By Christine Bates – featured in the Jan. 2016 issue
Have you always been an entrepreneur?
I started off at an early age when I was six or seven, riding around with a livestock dealer, Ed Flood, buying and selling cattle. At age sixteen, I worked at Clove Valley Rod & Gun Club, the exclusive hunting preserve. I didn’t make much money, but I learned how to talk to very affluent, educated people, and how to be who you are around them. I still am in contact with a lot of them even today.
In eleventh grade, I dropped out of high school and started a nursery business. In hindsight this was both a terrible and great decision. I was a wild guy who played hard. Thank God I never did drugs. The first month the nursery business did $60,000 in revenues and I learned it was much more efficient to sell large caliper trees wholesale, than to sell potted plants retail. After less than a year, my backers bought me out for $25,000. They gave me cash in a paper bag and it seemed like a fortune to me at the time. I was sure someone was going to rob me.
After that, for two or three years I had a landscaping business with 14 employees catering to mostly estate clientele in Millbrook. I guess I was 18 or 19 then. Somehow I must have always had a knack for turning natural products into paychecks, because next I started buying timber – cutting down trees and sharing the profit with the landowner. Logging during that time was a pretty lucrative business if you were willing to put in the hard work and contend with the dangers that come with it. It gave me the opportunity to do some minor investing, so I started buying and selling houses by the time I was 21 or 22.
I hit the real estate cycle just at the right time. Plus it was a passion and talent of my wife’s, so we were in a position to flip some properties while the market was good. In turn, real estate investments gave me the money to start Stone Resource thirteen years ago. I know it was 2002, because my wife and I started the business the year our son was born.
Actually it was by accident. A couple of clients in Connecticut who had invested in real estate properties with us needed to move rocks off their property. I saw the glimmer of opportunity and started selling boulders for landscape appli cations. Then I went to a local supply yard where they wrote me a check for $50,000 to start buying stone for their business. At that time we were more of a harvest and deliver company, bringing the raw material straight to a header to be palletized and delivering straight to the wholesale and retail yards in the area. I bought our building from my father who had a welding business here in 2007 and dove headlong into the supply yard model at that point.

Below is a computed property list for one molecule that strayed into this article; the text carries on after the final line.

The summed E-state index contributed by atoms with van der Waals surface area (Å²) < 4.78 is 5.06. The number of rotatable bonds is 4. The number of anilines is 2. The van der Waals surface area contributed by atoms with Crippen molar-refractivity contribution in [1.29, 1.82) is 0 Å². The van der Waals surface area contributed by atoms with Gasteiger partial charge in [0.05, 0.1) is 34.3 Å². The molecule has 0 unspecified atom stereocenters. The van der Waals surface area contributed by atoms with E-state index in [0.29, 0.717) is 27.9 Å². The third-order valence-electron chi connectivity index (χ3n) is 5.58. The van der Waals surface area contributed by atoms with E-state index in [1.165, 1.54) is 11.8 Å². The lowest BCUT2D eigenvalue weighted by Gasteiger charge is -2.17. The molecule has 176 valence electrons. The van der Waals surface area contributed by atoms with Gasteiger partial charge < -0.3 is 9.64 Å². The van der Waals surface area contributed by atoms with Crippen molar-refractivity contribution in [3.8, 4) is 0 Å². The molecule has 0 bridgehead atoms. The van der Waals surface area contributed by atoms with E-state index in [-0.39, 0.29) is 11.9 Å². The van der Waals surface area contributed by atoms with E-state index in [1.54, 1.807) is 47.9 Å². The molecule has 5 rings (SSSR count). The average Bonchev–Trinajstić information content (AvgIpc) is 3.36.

Could you describe your business?
75% of my business is selling reclaimed stone to install in new residences. The stone is used for sills, benches, paths, pool surrounds, patios, etc. Some of these homes belong to working class folks looking to revamp a backyard, and some are $60 million projects. As houses get smaller, the hardscaping on the outside of the home is growing more and more important.
We definitely have a supply of products that no one else has. We are a product-driven company. Our clients can be very high-end architects who design around our product to masons who use us because we make life easier for them by prefabricating the material before it hits the site. For example, one of our unique finds was 90 blue stone jail cell flooring squares, all cut to size and in whole piece form from Massachusetts. Right now I have stacks of 150 to 175 year old New York City sidewalks piled in a field waiting for the right customer.
The average price paid for one of our jobs is anywhere from $1,000 to $200,000, with a steady supply of larger jobs in the $700,000 to $1,000,000 range. And every day we have masons and contractors stopping by the yard to see what we’ve got to make a project a little more interesting.
Where does this stone come from?
It comes from all over the country. Slate sidewalks from upstate New York towns, old curbs, stones from mansions. I just bought 100,000 square feet of rectangular, granite slabs that came out of a 1930’s mall upstate. We are one of the largest buyers of reclaimed material in the entire Northeast.
What happened to your business during the recession?
The stone business was not so affected by the downturn, but, in 2007, my wife and I owned lots of non-income producing real estate. We downsized immediately and sold our million-dollar house in Sharon, got rid of the Lexus and regrouped.
At the height of the real estate market we had 35 full time employees, but now we have only six with 40 subcontractors. We make more money now because we’re more efficient. Having a hand in several pots all the time makes the success of one of your ventures contingent upon the success of the other. So we are always shifting gears to give ample attention to each thing we do. Out of necessity, we have become master multi-taskers.
Have you had mentors that helped you along the way?
We are lucky to live where we live. There are so many interesting, smart people here. For six or seven years, I would ride around with a man who was a former extremely successful commodities trader, investor, and art collector. On Saturdays we would ride around looking at real estate we might invest in together. I learned so much about business from him, although at the time it may not have felt like a business lesson, I learned a great deal nonetheless. Carmine Luppino, who runs the biggest, best, landscaping masonry business in Westchester, and probably on the entire East Coast, has been very important to me. I wanted his business and his big jobs in Westchester. For seven months, I called him six days a week. He said, “You’re too small, you won’t be able to keep up.” Twelve years ago he said, “You are persistent, arrogant and ignorant, and I’m going to give you a shot.” That first job we did four loads of stone a day to North Salem, six days a week with one truck. I won his respect and we have done business together consistently, and forged a great friendship. I’ve learned more from Carmine than probably any other craftsman I’ve encountered and I value his friendship and mentoring a lot.